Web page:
The Cannabis Career Institute held its first-ever East Coast seminar in Boston earlier this month, offering local cannabusiness hopefuls a daylong crash course in Cali-style marijuana commerce. Tickets to the event sold for $250 apiece, but CCI managed to fill every seat in their Hilton conference room — maintaining a class size of about 40 students throughout the day.
Other than a handful of mostly older women, the crowd was predominantly male. One handed me a business card for his grow-supply store as I pondered the possible backstory of a gray-haired man with crutches. I also met multiple cannabis consultants, dudes selling advice on everything from plant nutrients to nonprofit business status.
During a lesson on bud tending, a youngish cultivator started telling me about his plants in a thick Boston accent. He showed me a video on his smartphone, of an old grow looking more like a jungle than the contents of a closet. He says he now uses tents to grow indoors.
But long before we reached the segment on cultivation, CCI founder Bob Calkin advised the prospective patients and profiteers alike that the first step toward building a marijuana business plan is identifying your niche and determining your role in the market.
At CCI's event, like other marijuana business seminars I've attended in Boston, I repeatedly heard insiders saying that they wouldn't need to start a business directly related to selling bud in order to profit from the impending marijuana boom.
One cited a phrase I've been hearing nonstop since Question 3's passing: "You don't sell gold in a gold rush." True entrepreneurs, the phrase implies, sell picks and shovels.
Consider: if you're really dead-set on opening one of the first dispensaries in Mass, you need to have the liquid capital necessary to fight for a license. But if you're already a plumber or electrician, you could cash in on consulting and construction for grow-ops. If you're a real-estate agent, you could track down properties fit for future dispensaries.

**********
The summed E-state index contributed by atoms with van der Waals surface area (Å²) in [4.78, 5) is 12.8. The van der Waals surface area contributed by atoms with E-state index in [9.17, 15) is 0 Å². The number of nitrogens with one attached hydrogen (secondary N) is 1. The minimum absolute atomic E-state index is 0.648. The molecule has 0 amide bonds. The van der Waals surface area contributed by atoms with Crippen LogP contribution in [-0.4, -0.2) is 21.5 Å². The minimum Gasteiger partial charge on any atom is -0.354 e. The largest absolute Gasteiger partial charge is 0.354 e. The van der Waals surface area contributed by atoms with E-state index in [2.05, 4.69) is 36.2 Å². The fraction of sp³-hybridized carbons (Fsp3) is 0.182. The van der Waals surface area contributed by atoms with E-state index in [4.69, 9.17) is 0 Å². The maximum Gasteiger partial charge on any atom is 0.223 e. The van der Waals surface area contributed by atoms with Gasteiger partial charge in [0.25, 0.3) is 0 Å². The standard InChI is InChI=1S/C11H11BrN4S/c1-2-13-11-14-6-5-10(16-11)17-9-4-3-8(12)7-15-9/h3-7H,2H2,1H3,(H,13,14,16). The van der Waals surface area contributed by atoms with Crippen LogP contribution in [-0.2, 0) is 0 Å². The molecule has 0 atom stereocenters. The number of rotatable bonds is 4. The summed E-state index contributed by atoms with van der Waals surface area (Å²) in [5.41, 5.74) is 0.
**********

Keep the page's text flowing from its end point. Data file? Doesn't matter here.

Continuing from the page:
"Fun as the world of cannabis is, it is deadly serious," reads the first page of CCI's course book. "If you want to be a part of it, you had best be armed with every weapon you can muster. We hope to offer you an arsenal."
The traveling marijuana school's messaging suggests it's never too early for cannabis entrepreneurs to learn everything they can about the business.
"See how he knows about growing, even though he's not a grower?" Calkin asked the class while we watched a video of Jason Scoby — a California medical-marijuana patient and founder of the Orange County education center Cannabis State — identifying and grading different cannabis strains based on the smell and appearance of buds.
But while lessons on deep-water-culture hydroponic growing and finger-hash sidebars may seem a bit premature for Massachusetts, one guest lecturer said her private classes on homemade medibles (like cannabis tinctures, salves, and lip balms) have already been filling up. During lunch, she chatted with other attendees, sharing stories about ditching pharmaceuticals and aiding ailments with homemade medicine.
Having found his niche in cannabis educating, Calkin outlines his curriculum in a massive course book covering everything from patient compliance to hydroponic horticulture and dispensary management — plus enough edibles recipes to draft a restaurant menu.